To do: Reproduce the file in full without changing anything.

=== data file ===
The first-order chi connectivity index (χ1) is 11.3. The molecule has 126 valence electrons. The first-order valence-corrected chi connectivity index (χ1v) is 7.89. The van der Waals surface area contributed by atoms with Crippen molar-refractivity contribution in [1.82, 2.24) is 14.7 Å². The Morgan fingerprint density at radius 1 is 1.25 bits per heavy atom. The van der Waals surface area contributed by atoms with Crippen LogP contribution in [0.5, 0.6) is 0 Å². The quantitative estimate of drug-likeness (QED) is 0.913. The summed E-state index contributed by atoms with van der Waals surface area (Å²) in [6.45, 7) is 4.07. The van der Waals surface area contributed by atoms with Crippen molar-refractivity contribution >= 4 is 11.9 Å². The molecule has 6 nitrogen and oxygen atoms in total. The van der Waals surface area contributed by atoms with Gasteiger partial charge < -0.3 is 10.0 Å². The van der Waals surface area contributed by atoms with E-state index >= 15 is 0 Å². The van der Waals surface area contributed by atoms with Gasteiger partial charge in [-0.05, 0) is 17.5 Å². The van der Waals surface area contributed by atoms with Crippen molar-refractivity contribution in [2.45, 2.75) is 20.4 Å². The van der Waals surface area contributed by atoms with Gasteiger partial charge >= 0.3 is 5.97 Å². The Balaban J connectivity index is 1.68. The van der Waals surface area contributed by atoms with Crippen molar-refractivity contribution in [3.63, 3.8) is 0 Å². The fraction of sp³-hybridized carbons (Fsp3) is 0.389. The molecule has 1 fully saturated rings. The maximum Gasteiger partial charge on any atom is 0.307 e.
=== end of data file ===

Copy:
The first-order chi connectivity index (χ1) is 11.3. The molecule has 126 valence electrons. The first-order valence-corrected chi connectivity index (χ1v) is 7.89. The van der Waals surface area contributed by atoms with Crippen molar-refractivity contribution in [1.82, 2.24) is 14.7 Å². The Morgan fingerprint density at radius 1 is 1.25 bits per heavy atom. The van der Waals surface area contributed by atoms with Crippen LogP contribution in [0.5, 0.6) is 0 Å². The quantitative estimate of drug-likeness (QED) is 0.913. The summed E-state index contributed by atoms with van der Waals surface area (Å²) in [6.45, 7) is 4.07. The van der Waals surface area contributed by atoms with Crippen molar-refractivity contribution >= 4 is 11.9 Å². The molecule has 6 nitrogen and oxygen atoms in total. The van der Waals surface area contributed by atoms with Gasteiger partial charge < -0.3 is 10.0 Å². The van der Waals surface area contributed by atoms with E-state index >= 15 is 0 Å². The van der Waals surface area contributed by atoms with Gasteiger partial charge in [-0.05, 0) is 17.5 Å². The van der Waals surface area contributed by atoms with Crippen molar-refractivity contribution in [2.45, 2.75) is 20.4 Å². The van der Waals surface area contributed by atoms with Gasteiger partial charge >= 0.3 is 5.97 Å². The Balaban J connectivity index is 1.68. The van der Waals surface area contributed by atoms with Crippen molar-refractivity contribution in [3.63, 3.8) is 0 Å². The fraction of sp³-hybridized carbons (Fsp3) is 0.389. The molecule has 1 fully saturated rings. The maximum Gasteiger partial charge on any atom is 0.307 e.